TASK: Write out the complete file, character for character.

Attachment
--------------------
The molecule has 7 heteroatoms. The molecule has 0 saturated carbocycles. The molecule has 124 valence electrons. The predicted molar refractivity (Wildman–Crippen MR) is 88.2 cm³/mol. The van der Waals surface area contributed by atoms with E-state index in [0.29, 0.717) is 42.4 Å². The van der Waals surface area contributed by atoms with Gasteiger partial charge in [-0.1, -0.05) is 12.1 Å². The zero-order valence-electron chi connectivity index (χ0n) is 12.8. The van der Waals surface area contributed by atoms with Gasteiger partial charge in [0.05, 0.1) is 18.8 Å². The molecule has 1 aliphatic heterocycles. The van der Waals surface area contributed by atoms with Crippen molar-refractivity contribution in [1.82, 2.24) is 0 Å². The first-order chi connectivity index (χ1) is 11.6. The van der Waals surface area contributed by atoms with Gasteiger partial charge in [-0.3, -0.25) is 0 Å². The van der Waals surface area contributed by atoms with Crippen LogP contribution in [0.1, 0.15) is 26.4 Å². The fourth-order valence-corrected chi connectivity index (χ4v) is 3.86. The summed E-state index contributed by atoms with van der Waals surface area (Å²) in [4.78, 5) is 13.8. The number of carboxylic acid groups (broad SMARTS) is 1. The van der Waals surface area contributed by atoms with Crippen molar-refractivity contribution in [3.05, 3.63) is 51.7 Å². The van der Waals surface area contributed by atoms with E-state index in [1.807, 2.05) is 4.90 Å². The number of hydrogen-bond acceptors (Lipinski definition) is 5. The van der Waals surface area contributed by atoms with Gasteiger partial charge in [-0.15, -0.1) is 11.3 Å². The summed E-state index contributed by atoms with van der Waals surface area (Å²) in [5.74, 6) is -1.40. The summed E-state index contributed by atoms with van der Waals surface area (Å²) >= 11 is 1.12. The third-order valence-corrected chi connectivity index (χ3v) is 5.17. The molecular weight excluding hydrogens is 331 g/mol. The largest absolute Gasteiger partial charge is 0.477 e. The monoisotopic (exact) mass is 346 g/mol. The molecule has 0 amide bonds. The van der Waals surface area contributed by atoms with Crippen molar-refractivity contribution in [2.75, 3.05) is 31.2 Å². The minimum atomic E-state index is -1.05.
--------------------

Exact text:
The molecule has 7 heteroatoms. The molecule has 0 saturated carbocycles. The molecule has 124 valence electrons. The predicted molar refractivity (Wildman–Crippen MR) is 88.2 cm³/mol. The van der Waals surface area contributed by atoms with E-state index in [0.29, 0.717) is 42.4 Å². The van der Waals surface area contributed by atoms with Gasteiger partial charge in [-0.1, -0.05) is 12.1 Å². The zero-order valence-electron chi connectivity index (χ0n) is 12.8. The van der Waals surface area contributed by atoms with Gasteiger partial charge in [0.05, 0.1) is 18.8 Å². The molecule has 1 aliphatic heterocycles. The van der Waals surface area contributed by atoms with Crippen molar-refractivity contribution in [1.82, 2.24) is 0 Å². The first-order chi connectivity index (χ1) is 11.6. The van der Waals surface area contributed by atoms with Gasteiger partial charge in [-0.3, -0.25) is 0 Å². The van der Waals surface area contributed by atoms with Crippen LogP contribution in [0.1, 0.15) is 26.4 Å². The fourth-order valence-corrected chi connectivity index (χ4v) is 3.86. The summed E-state index contributed by atoms with van der Waals surface area (Å²) in [4.78, 5) is 13.8. The number of carboxylic acid groups (broad SMARTS) is 1. The van der Waals surface area contributed by atoms with Crippen molar-refractivity contribution in [3.05, 3.63) is 51.7 Å². The van der Waals surface area contributed by atoms with E-state index in [1.807, 2.05) is 4.90 Å². The number of hydrogen-bond acceptors (Lipinski definition) is 5. The van der Waals surface area contributed by atoms with Gasteiger partial charge in [-0.15, -0.1) is 11.3 Å². The summed E-state index contributed by atoms with van der Waals surface area (Å²) in [5.74, 6) is -1.40. The summed E-state index contributed by atoms with van der Waals surface area (Å²) >= 11 is 1.12. The third-order valence-corrected chi connectivity index (χ3v) is 5.17. The molecular weight excluding hydrogens is 331 g/mol. The largest absolute Gasteiger partial charge is 0.477 e. The monoisotopic (exact) mass is 346 g/mol. The molecule has 0 amide bonds. The van der Waals surface area contributed by atoms with Crippen molar-refractivity contribution in [2.75, 3.05) is 31.2 Å². The minimum atomic E-state index is -1.05.